At a purely domestic level that understanding lies behind the way we work with our own people. From the beginning we adopted a holistic approach. The result has been a happy atmosphere within our workplace evidenced by a strikingly low staff turnover. Staff contentment in turn seems to have contributed much to the satisfaction of our clients, in their case evidenced by enduring loyalty to the firm. These factors have underpinned our own growth. Even so, we are alert to the danger of complacency and are always glad to hear of any service improvements clients wish to suggest.

But reprioritising cause and effect raises a vital question for the whole investment management profession. How could you measure the degree of clients’ satisfaction without reference to hard numbers and a numerical comparison of monetary gains achieved?

Short of a direct survey, it cannot be done. States of the mind are not accessible by numeric comparison. That is not to say they don’t matter. But they are literally immeasurable. Appeal to the science of the mind and the assessment of personal metaphysical states sounds like airy-fairy fantasy. Nevertheless the consequences of clients’ appreciation or dissatisfaction – their happiness if you like – will determine every firm’s ultimate destiny. The most valuable asset of most investment management firms is their goodwill. That word embodies what clients feel about them. In the current hurly-burly roundabout of the sale and acquisition of investment management firms, most of what is being traded is the ‘goodwill’ of clients. If goodwill disappears a firm is virtually worthless. What is immeasurable matters after all.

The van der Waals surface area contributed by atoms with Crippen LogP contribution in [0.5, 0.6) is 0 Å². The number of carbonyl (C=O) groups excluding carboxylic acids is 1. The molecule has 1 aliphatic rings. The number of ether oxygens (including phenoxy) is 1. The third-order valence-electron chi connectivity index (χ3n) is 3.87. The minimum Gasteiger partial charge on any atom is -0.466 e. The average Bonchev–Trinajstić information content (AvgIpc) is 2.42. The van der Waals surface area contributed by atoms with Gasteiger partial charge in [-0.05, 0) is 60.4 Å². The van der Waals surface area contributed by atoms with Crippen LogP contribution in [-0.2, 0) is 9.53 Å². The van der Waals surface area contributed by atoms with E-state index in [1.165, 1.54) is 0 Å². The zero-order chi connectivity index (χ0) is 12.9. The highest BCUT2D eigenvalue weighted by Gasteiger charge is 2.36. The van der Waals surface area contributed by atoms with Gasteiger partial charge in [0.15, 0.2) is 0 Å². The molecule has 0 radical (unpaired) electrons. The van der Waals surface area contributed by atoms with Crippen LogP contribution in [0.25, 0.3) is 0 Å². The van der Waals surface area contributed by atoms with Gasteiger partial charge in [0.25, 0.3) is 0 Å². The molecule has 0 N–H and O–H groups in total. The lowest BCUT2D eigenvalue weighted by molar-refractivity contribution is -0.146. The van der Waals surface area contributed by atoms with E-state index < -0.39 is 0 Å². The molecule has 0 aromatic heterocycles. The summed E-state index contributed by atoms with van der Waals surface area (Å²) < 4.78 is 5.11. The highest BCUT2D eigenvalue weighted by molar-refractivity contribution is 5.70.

Within the investment management industry interest in businesses’ ethical concerns and the discharge of their environmental and social responsibilities has risen hugely. This can only be beneficial to the protection of the planet and its people. It also breaks new ground in that it involves the application of quantitative measurement in areas previously regarded as being beyond its scope.

As custodians of our clients’ funds, we strive to achieve what they themselves tell us is their goal. How we organise their financial affairs is always designed to achieve their stated objective. Commonly that is defined solely in financial terms, typically the preservation and, over time, growth of their capital in real terms. Over the years we have generally managed to surpass that objective. But if one seeks to calculate the worth of an investment manager there is only one measurement that matters. That is the verdict of the client. That verdict often seems to involve not only finite factors but also wider assessments of the service overall.